74 240D heat and parking brake

My 1974 240D is hitting its first winter with me, and as I'm driving around, when I turn on the heat, it's damn cold! But if I turn off the fan, hot air (but very little of it) comes out of the proper
vents. Is this normal, or is there something very wrong when you kick up the fan speed and the air gets colder?
Also, my parking brake keeps getting stuck in the "engaged" position, even if I release the pedal. I've tried loosening the pad tightness (via the star wheel at each rear wheel) but the brakes get stuck again when I engage the e-brake pedal. Is there a good fix for this?
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If the engine temperature is at 80 degrees C (specification) then the heater should work. If it doesn't you need to check the warmth of the heater hoses at the firewall where they enter the cabin and determine where they're hot and why they're not.
Keep in mind that diesels don't heat up as quickly as gas engines but there should be decent heat after say, two miles of local driving.
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Oh, I'm talking about when the car has reached full operating temperature (temp gauge says 175 degrees or greater). Whenever I turn the fan on, it blows cold, but if I leave it off, hot air trickles out of the side vents.
What would the heater hoses look like? If they've disintegrates, or simply aren't there, what can I use to replace them?

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They're there all right or there would be no coolant in the engine. Look for two probably black rubber hoses the diameter of garden hose running from the engine to the firewall. One, at least should be 175 degrees F.
I suspect your car's heater control valve is stuck shut - no heat. Take it to a repair shop, should be a simple job to replace it.
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snipped-for-privacy@columbus.rr.com (Sunilito) wrote in message

Heater hoses area about 5/8" inside diameter, external diameter is about 7/8". There are two of them running from the engine through the firewall into the heater core located inside the dashboard area. One brings hot coolant in, the other returns it, completing the loop.
If they disintegrated or weren't there, you would have coolant spewing everywhere and an overheating engine. If you have no heat coming out of any of the outlets (dash, floor, defroster) with the blower on, yet have a little heat with the blower off, it sounds like you may have only a little coolant flowing in the loop. Could be the control valve or a blockage.
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Ok! Muchas gracias for all your help. However, a previous post said to take it to a repair shop to have the heater control valve replaced. Can I do it myself, or is it too complex? Also, are the heater hoses easily recognizable by material or color?
One more thing - is there any danger of disconnecting the heater hoses with the car NOT RUNNING (i.e., is the system pressurized and do I have to relieve the pressure somehow)? I want to check for blockages before I take it in for repairs.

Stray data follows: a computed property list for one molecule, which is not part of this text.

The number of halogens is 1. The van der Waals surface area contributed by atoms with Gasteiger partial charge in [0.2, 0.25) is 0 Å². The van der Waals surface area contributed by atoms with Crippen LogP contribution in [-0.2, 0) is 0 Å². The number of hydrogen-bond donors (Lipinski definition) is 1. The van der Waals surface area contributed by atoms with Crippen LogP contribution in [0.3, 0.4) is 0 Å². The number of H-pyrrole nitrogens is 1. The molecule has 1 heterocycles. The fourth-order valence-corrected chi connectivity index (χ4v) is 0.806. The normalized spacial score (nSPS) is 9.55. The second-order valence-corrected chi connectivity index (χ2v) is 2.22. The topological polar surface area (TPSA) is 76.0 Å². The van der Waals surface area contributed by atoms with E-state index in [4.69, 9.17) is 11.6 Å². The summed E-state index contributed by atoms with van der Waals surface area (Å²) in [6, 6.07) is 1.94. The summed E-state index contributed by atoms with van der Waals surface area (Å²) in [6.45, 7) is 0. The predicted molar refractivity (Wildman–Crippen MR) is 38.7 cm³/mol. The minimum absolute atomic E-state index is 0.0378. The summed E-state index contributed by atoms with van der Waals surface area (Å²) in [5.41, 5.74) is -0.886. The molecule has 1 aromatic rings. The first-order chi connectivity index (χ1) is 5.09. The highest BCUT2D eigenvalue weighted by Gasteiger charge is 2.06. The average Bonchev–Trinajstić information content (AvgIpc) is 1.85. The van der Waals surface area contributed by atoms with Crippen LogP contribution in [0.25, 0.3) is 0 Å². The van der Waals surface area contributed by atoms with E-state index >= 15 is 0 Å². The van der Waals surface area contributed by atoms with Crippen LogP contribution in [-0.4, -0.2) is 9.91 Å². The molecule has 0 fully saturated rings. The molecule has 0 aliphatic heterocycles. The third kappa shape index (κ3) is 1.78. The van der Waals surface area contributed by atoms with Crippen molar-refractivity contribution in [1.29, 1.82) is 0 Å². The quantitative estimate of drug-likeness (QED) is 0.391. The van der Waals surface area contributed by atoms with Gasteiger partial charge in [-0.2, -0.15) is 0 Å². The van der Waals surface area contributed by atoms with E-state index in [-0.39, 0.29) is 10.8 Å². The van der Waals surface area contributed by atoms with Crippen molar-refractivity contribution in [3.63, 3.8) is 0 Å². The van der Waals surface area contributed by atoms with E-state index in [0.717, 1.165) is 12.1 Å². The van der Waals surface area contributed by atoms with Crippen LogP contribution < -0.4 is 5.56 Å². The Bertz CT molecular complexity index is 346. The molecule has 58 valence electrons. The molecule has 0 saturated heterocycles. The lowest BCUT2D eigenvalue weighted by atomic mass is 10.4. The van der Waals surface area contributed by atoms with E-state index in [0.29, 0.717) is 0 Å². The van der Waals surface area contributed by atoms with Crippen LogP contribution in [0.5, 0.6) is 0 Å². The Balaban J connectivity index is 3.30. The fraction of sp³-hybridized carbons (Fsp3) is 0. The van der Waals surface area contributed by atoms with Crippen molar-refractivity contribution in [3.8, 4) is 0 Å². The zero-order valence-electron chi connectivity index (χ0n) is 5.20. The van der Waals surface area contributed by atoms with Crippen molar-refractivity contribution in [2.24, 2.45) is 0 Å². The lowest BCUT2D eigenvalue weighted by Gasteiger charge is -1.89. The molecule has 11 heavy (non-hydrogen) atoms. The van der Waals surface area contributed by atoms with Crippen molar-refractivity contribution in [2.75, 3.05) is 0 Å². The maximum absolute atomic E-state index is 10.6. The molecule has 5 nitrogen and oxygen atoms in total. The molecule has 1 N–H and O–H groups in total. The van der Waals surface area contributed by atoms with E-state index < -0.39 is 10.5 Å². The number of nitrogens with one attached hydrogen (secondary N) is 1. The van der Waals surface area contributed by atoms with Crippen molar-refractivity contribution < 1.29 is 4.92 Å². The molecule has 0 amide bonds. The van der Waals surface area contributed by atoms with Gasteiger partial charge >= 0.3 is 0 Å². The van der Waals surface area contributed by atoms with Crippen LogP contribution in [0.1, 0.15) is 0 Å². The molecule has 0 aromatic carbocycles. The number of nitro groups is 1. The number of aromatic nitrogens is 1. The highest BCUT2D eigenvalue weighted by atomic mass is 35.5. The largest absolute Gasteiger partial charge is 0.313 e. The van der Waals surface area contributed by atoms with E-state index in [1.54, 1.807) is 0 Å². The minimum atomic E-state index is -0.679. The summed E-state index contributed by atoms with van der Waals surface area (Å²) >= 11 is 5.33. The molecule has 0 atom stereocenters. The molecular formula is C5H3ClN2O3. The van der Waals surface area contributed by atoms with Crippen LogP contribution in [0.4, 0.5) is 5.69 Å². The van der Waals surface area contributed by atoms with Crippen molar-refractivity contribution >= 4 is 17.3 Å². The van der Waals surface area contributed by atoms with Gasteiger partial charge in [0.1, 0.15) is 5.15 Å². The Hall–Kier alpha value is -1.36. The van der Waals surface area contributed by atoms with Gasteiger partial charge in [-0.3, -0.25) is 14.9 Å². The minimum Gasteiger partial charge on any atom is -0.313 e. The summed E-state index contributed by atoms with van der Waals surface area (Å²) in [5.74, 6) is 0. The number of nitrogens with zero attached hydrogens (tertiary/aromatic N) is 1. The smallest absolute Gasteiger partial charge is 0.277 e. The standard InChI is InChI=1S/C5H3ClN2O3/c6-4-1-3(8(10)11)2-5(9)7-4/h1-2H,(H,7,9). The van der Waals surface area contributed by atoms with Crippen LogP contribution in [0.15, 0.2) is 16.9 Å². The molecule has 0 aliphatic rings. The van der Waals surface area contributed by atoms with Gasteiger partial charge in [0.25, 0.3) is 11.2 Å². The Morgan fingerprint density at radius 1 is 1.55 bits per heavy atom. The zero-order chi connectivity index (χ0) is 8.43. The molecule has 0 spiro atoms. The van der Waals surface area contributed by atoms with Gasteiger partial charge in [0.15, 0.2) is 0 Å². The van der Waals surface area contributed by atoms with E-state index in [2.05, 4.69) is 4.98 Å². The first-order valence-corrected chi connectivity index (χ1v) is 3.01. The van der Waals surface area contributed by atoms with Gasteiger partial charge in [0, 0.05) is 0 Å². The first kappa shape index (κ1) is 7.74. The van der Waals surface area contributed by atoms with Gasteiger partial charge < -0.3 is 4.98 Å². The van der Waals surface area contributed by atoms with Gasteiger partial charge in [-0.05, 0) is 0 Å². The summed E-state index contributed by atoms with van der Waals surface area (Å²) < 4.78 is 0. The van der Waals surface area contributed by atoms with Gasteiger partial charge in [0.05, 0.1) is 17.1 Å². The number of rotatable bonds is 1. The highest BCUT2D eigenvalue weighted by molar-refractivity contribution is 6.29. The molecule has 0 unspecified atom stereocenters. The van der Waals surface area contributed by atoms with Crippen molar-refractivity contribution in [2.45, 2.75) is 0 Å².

Thanks again.
snipped-for-privacy@optonline.net (Chet Hayes) wrote in message

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snipped-for-privacy@columbus.rr.com (Sunilito) wrote in message

If you disconnect a heater hose while the car is cool, the only thing you'll get is some small amount of coolant from gravity flow and how much depends on where the line is that you open. It's only under real pressure when it's hot. Before unfastening any clamp, remove the coolant cap which will remove any small amount of remaining pressure in the system. If you want to minimize any coolant flow, then you could drain the radiator.
The only hoses running thru the firewall that would look anything like heater hoses are the air conditioning lines, which go to the air conditioning compressor, not the engine. The air conditioning lines use fittings, while heater hoses push on over a barb type fitting and then a stainless steel band type screw clamp goes over them.
I don't know where the heater control valve is located in the 240D. How accessible it is and how skilled you are would determine if you can replace it yourself. If you find it and can get at it and want to verify that is the problem, you can try bypassing it with a short length of pipe, which would give you full heat.
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Besides checking the heater control valve postiion is not partially open. Also check the cable leading from the heater control on the dash to the heater valve.You may find the valve works ok if you can operate it manually. If so, then look for the control cable to be working properly.
One more thing may be that you have a blocked heater core (rust, etc). If you can (weather permitting)you can run water through one of the heater hose and see if it is returned through the other hose.
I had a car with a good heater valve and cable that was not attached properly that acted similartly until it was anchored properly.
BTW: Although I am not familiar with your particular model car, onmost cars the hoses you are looking for will usually run to the outer (engine side) of the firewall (the heater core is on the cabin inside). The control valve is usually attached to the heater core (cabinside) although I have seem some cars with the valve on the firewall (engineside).
The heater core itself is generally in the center of the firewall although on some cars you may find the heater on the passenger side. Sometimes its easier to locate from the inside when looking for the heater core which is usually placed near the blower fan.
Hope this helps.
MC

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